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Outdoor Products Hall Pass Day/O'Nite Pack

in Backpacks - Frameless

Average Rating
4.00 / 5 (1 reviews)

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b d
( bdavis )

Mt. Lassen - Shasta, N. Cal.
Outdoor Products Hall Pass Day/O'Nite Pack on 01/29/2007 13:22:50 MST Report Post Print

Rating: 4 / 5

I picked up this pack for $20 US at a Big 5 to experiment with (Campmor has it listed at $14.99). The thought was to see if it would do for a day, a night, and a day camping trip. Here it is packed, with the tag still on in case it didn't work at all, front, side, and harness views:

OP pack front view filled

OP pack side filled

OP pack harness view

Here are pictures of the side compression straps and what I use as Torsolite pad straps on the bottom:

OP pack side compression straps

OP pack bottom straps w/ Torsolite

Campmor lists it a 1 lb. 5 oz. But, it weighs 1 lb. plus a couple of ounces on my scale w/o cutting off or taking off surplus stuff. (E.g. It has a CD player pocket on the inside of the main body, long straps for adjusting size, size load stabilizers, zipper pulls, and a little holder set up in the front pocket for pens, keys, knives, etc.)

This is a trial piece of equipment, to practice cutting down on stuff carried and to force me to increase functionality decisions. The volume is listed as 1.830 cu. in. Size is listed as 17" H x 11"W x 5.5"D. It has two side mesh pockets, which are just big enough to hold a .5 L Platypus almost completely full.

It has a lifetime guarantee. Capmor's description says it is "450D Polyester/Ripstop/600D Polyester", to me it is like cordura -- durable fabric. Strong zippers, not SUL. The main body has dual zippers as does the front pocket, shown here:

OP pack front pocket

I loaded it with enough stuff for a day out, overnight and a day back. Could do two days but wouldn't push that. Also, depends on availability of water. It wouldn't work w/o water available, since I wouldn't want to try to carry a lot of water in this pack -- for sure.

Total weight (rough estimate on food weight) with food for dinner, breakfast, lunch 8 oz., BushBuddy stove & pot 9 oz., clothes (? oz.), NANO bivy & sleeping bag 1 lb. 9 oz., BMW T poncho tarp shelter 4 oz., rain/wind pants 6 oz., wind shirt 3 oz., medicine and accessory stuff sack (? oz.), MH butter balaclava 1 oz., MH micro beanie 1 oz., PossumDown mittens/gloves 2 oz. = 6-7 lbs. using the bathroom scale.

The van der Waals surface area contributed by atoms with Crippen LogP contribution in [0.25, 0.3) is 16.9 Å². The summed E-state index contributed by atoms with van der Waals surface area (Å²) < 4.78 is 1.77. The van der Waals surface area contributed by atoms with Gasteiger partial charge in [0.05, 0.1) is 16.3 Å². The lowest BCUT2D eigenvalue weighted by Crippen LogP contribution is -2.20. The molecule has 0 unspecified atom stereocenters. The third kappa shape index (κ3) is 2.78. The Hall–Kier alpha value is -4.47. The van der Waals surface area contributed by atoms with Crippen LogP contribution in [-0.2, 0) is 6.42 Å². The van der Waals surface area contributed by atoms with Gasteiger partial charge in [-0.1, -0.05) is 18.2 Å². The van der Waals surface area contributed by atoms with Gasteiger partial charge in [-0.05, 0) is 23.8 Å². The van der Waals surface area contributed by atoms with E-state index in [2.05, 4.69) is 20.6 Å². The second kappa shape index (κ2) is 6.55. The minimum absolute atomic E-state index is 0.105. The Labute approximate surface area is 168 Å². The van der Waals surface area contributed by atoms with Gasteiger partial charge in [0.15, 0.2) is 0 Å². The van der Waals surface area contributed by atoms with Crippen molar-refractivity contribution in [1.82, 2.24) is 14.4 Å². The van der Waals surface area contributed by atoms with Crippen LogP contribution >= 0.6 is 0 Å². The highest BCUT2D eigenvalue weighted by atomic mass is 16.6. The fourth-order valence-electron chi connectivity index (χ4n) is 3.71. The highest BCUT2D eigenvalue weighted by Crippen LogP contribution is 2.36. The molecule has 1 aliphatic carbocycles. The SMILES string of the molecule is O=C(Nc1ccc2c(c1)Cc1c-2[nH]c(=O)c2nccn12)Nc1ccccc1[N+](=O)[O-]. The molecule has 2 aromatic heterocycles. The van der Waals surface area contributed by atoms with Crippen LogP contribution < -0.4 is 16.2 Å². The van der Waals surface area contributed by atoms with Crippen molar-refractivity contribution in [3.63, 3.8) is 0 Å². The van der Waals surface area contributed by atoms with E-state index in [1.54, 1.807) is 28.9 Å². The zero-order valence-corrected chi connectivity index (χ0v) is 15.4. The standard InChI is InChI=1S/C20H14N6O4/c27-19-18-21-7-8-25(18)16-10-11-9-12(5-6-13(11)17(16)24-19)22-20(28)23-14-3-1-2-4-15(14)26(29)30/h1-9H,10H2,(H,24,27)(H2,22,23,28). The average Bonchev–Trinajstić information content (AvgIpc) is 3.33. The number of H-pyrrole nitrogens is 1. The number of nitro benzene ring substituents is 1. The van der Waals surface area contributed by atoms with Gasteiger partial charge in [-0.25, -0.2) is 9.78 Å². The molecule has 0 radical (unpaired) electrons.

Here is the gear that fit in the front pocket -- what used to be called Patagonia mid-light weight capilene long john, long sleeve top for sleeping or to replace wet clothing; GoLite windshirt; MH balaclava and beanie for sleeping and cold weather (I wear my trekking hat for rain and sun protection); PossumDown gloves for sleeping or cold weather (I wear three quarter finger gloves, lightweight for holding treeking poles and for sun protection); Firelite spork in the medicine accessory bag (I carry a knife on a lanyard also used for cooking, as well as small compass, and whistle on me); medicine bag (bright yellow stuff sack, small sized NANO type from BMW) filled with firestarter kit, medicine kit, foot/blister aids, NANO style Ti shelter stakes, chap stick, Aqua Mira in BPL mini bottles, bic lighter for extra security, Photon light on lanyard with hat or belt clip attached):

OP pack stuff from front pocket

Here is the gear in the main body:

OP pack stuff in main body

The gear is silk weight Patagonia boxer w/pattern so they can be worn as shorts at the store or PO and for use if other shorts are wet; BMW SpinPoncho T Lite (in an small Intergral Designs stuff sack left over from something or another; for rain, wind, and shelter if necessary); MH Phantom 32 F down bag w/ BMW NANO bivy (sleeping system, ground cover, extra insulation value even if minimum, moderate rain and wind protection); BushBuddy stove stored inside of MSR Titan kettle in plastic bag to keep soot off of pack and gear; and, finally, a food bag ziplock type (w/ Hamburger Helper noodles and sauce mix for two meals sized servings, instant Oatmeal packet for breakfast, tea bags & capuccino powder bag for hot drinks, instant potatos in a baggy, dried jerky piece and dried corn mixed in mashed potatos) for extra dinner or lunch food. (I would add granola bars, cheese and cracker packet, jerky, etc. for snacks and extra food in the unused side pocket or my pants pocket if I had to). The Torsolite in its red stuff sack was tied to the body at the bottom.

Total weight on bathroom scales is 9.2 pounds with food, water, and snacks. Fuel is free and weighs nothing because of the BushBuddy, at this time of year.

This gets a 4 because I can recommend it as far as my purposes go or to someone who can't afford the more expensive gear. I can't highly recommend it because not everyone is as goofy as I am. And, it fits well, has functional design and holds lots of gear for a quick getaway.

Campmor description and pic is at:

Edited by bdavis on 01/29/2007 13:57:50 MST.

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